Is it possible to have racial biases without even knowing it? Research on a primitive part of the brain suggests it is. But, as this ScienCentral News video explains, a new experiment shows that simply putting biases into words may help us overcome them.
"Everyone's a little bit racist," proclaims a muppet-like puppet in the hit Broadway musical Avenue Q — something most of us would probably deny. But, as it turns out, unconscious negative associations with race may be hiding inside our brains.
When we least suspect it, hidden prejudices can pop up. "There is nothing more painful for me at this stage in my life than to walk down the street and hear footsteps and start to think about robbery, and then look around and see it's somebody white and feel relieved. How humiliating," explained civil rights and political activist Reverend Jesse Jackson in an interview in November, 1993.
In recent years, brain researchers discovered that the almond-shaped amygdala, located in the brain's temporal lobes beneath the temples — which have been linked to both fear and pleasure responses and are believed to play a key role in emotions — are associated with a measure of unconscious race bias, especially when a person responds to faces presented subliminally. "White Americans tend to show greater activity in the amygdala when they're looking at African-American faces compared to when they're looking at Caucasian American faces," explains UCLA psychologist Mathew Lieberman."Another thing that the amygdala have been consistently associated with is responding to novel things in the environment, which could be inherently threatening until you figure out what that thing is."
But what Lieberman and his research team have found is African Americans, like Jackson, have similar emotional brain activity to Caucasian Americans when seeing photos of other African Americans. Both ethnic groups viewing African American faces display extremely similar changes in the activity of brain structures that respond to emotional events. "The amygdala is a region of the brain that is known to be associated with responding to threats or emotionally significant events and sometimes more threatening events than positive events," Lieberman says. Changes in the amygdala serve as an alarm to activate a cascade of other biological systems to protect the body from danger.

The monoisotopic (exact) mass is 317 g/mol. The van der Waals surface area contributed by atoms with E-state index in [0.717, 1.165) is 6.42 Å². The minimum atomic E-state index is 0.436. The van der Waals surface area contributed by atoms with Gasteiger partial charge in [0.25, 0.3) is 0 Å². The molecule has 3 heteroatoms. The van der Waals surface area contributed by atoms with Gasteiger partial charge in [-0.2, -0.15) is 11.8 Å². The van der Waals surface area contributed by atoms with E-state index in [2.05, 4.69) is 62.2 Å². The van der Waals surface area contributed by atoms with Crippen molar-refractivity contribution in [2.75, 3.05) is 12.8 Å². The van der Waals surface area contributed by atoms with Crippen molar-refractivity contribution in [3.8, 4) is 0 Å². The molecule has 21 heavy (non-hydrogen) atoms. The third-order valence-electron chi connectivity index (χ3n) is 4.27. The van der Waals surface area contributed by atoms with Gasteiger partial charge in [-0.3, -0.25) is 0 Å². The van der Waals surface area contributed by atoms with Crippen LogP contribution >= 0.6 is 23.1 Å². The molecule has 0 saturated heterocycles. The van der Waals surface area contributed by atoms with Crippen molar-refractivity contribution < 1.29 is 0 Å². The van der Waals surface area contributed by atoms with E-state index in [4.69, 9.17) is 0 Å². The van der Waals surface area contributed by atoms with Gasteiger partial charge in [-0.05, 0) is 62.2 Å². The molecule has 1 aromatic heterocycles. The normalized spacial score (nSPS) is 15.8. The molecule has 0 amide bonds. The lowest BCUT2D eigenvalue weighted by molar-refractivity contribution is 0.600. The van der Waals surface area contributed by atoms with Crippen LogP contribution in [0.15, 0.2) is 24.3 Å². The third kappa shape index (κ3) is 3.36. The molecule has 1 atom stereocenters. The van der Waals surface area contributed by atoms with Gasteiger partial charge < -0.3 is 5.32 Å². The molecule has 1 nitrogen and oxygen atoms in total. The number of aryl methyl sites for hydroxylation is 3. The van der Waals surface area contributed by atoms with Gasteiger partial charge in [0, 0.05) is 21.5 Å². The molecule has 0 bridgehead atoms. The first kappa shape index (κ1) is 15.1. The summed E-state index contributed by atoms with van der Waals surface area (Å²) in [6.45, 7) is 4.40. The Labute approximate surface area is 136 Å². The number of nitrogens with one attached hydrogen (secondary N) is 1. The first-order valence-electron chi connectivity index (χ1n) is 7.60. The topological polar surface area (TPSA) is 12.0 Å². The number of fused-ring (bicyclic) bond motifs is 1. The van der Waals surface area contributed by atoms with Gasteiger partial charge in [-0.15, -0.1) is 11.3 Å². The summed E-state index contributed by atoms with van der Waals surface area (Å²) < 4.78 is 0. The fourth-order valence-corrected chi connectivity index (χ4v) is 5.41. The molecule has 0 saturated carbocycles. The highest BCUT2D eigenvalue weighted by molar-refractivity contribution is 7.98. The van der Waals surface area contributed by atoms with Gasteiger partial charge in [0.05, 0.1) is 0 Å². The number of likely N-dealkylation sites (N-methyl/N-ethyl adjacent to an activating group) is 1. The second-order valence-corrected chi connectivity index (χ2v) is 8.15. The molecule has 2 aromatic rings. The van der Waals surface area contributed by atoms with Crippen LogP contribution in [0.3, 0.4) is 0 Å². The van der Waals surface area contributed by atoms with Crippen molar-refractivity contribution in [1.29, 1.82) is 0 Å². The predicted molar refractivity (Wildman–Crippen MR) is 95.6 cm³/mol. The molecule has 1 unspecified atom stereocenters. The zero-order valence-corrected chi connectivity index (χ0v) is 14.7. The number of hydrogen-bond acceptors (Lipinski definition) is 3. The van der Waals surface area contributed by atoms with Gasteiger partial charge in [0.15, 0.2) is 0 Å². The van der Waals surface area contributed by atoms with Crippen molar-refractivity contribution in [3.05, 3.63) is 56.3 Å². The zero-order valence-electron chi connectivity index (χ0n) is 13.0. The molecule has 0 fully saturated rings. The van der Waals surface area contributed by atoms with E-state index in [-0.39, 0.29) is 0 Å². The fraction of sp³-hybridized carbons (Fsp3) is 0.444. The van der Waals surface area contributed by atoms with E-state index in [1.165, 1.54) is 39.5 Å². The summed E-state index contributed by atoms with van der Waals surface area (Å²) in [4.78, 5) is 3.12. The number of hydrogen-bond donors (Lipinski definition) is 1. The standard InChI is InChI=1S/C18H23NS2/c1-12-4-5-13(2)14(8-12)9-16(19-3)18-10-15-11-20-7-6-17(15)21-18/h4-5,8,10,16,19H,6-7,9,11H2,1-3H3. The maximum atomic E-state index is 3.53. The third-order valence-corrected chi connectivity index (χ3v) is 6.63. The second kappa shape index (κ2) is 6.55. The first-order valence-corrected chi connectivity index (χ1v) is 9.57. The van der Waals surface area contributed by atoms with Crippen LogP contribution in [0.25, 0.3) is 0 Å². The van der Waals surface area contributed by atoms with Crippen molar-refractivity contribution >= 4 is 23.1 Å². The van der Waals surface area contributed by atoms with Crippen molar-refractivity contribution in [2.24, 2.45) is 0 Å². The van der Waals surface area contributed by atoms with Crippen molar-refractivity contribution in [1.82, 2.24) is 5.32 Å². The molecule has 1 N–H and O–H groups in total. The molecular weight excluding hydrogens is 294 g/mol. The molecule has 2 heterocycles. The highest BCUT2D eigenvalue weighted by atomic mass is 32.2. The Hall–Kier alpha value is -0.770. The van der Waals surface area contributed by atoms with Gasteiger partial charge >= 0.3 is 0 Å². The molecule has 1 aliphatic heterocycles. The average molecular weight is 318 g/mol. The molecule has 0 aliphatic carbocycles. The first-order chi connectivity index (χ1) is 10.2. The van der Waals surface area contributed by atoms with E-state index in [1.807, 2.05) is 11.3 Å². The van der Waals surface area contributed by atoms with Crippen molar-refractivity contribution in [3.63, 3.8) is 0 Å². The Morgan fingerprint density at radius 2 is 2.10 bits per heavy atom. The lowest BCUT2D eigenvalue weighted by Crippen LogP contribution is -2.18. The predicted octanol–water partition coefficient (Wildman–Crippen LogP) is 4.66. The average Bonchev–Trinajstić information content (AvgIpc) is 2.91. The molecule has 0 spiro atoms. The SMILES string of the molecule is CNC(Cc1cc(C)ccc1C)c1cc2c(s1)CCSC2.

Using functional MRI (fMRI), the researchers took snapshots of how the volunteers' brains responded differently to looking at pictures of African American and Caucasian American faces. They found that both Caucasian and African American volunteers showed an significantly increased right amygdala response when presented with expressionless photographs of African Americans, than when they were shown pictures of Caucasians. None of the volunteers showed increased activity on seeing pictures of Caucasians. "African Americans, unlike Caucasian Americans, are unlikely to find other African American faces to be novel," says Lieberman. "It may have something more to do with the learned associations." Adding, that from just looking at the amygdala scans it was impossible to tell if the scans were from African Americans or Caucasian volunteers. "[The African Americans] don't show this bias quite as strongly as Caucasia Americans, but it is similar in direction."
However, as the amygdala also responds to unfamiliar things in the environment, the researchers can't be sure if this increased activity actually indicates racial bias. Lieberman cautions against taking such provocative-sounding results too literally, "This is not really full-blown prejudice," he explains. "What we're seeing is something very subtle that may be learned as a function of being a member of this society, where there are negative portrayals of African Americans in the media and in the news and throughout our society," he says. "It's probably not anything that they're consciously aware of doing."
In addition, the researcher studied whether adding a verbal label (such as "African American") when viewing the photos would change the amygdala response. They found that it did.
When the volunteers looked at an African American and said "African American" Lieberman no longer saw the amygdala response. Instead they found changes in a second region of the brain — the right ventrolateral prefrontal cortex — located behind the forehead and eyes, which has been associated with thinking in words about emotional experiences, and with inhibiting behavior, impulses and emotions. When the right ventrolateral prefrontal cortex gets turned on, the amygdala does not. This suggests that the conscious brain may compensate for unconscious prejudices — thinking about the race of others may regulate some of the threat experienced when confronting unfamiliar or feared others.
"Putting our reactions into words in our own minds may be something that allows us to engage in interactions that are more free of bias than they would be otherwise," Lieberman says.
Columbia University Medical Center neuroscientist Joy Hirsch, who also conducts brain-scanning experiments, says that the study is just a first step. "It's a really important milestone in neuroscience when we can address questions as important as attitudes, judgments, complex behavior, using neuro-scientific methods, and neuro-imaging," she says. "But when we do, we're left with additional questions." She adds that racial bias may be too complex — and personal — for neuroscience to fully explain.
Lieberman and Hirsch agree that future studies may test the amygdala's response to other ethnicities, animals or even inanimate objects.